The Colorado High School Activities Association still has its media partnership with iHeartRadio but will see a new radio affiliate take over responsibilities for this season.
Meanwhile, CHSAA has told BoCoPreps that no television networks in the Denver/Front Range market, nor the regional sports stations in the state, have approached them to broadcast some of the state championship games on television in Colorado for the season, most notably in football and basketball.
When CHSAA announced its media partnership with iHeartRadio, it was set with Orange & Blue 760 AM, a Denver-based sports talk radio station founded in 2017. The station would broadcast the state championship games in Classes 4A and 5A for football and basketball. Last spring, the radio station ceased to exist.
While the station’s sudden dropping surprised those listening on the airwaves, CHSAA says it knew about the change that was coming with Orange & Blue 760’s demise.
“I had ample warning on it. That was not a surprise,” CHSAA Assistant Commissioner Bert Borgmann said. “When you are an association of schools like ours or a university program or something like that, you know radio station formats can change rapidly. In the current state that media is, it can be a challenge as well. You know when you partner with them there could be some adjustments to make. We are aware those things will happen and we try to prepare and respond to keep things normal as possible.”
As for the current partnership, Borgmann says a pair of radio stations affiliated with iHeartRadio will step in to continuing broadcasting state championship football and basketball games in Classes 4A and 5A this season.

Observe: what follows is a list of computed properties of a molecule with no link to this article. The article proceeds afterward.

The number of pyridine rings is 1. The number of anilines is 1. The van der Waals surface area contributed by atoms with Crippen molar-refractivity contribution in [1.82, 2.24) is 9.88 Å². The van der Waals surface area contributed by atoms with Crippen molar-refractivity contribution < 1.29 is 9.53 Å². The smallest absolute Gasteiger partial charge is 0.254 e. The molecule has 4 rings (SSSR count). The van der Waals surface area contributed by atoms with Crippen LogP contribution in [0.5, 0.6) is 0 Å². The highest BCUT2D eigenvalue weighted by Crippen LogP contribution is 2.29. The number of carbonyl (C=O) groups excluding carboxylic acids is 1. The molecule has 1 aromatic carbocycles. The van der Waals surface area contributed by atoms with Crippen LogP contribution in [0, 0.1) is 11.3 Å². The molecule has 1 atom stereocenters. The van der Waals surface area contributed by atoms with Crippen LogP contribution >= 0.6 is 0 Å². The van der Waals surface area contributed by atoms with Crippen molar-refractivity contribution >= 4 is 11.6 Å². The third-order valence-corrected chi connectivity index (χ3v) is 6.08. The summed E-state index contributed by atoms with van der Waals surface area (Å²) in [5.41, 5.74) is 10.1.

“That particular partnership for the championship games will switch over to 630 (KHOW AM) or 850 KOA for football and basketball championships,” Borgmann said. “I think the easiest way to phrase that is simply that even with the demise of 760, iHeartRadio will still be broadcasting the championships games on an (alternate) station.”
The games will still be broadcast on radio, but the same cannot be said for television at this time.
Championship games can be streamed online through the NFHS Network during the season, and rights to those playoff events are owned by the network. If other stations want to broadcast the games on television, they can buy the rights to do so.
“Our playoff television and linear rights are owned by NFHS Network,” Borgmann said. “When someone is interested in doing linear broadcasts, we and the network sit down and go through the likelihood of sponsorship or what right fees we get for that. We look at what relationships there is with what we want through our messaging, as well as with the NFHS Network. Currently, we do not have anyone that has moved forward with any proposals.”
Altitude Sports was the television station that most recently did this, but they stopped broadcasting the state football and basketball games the past few seasons.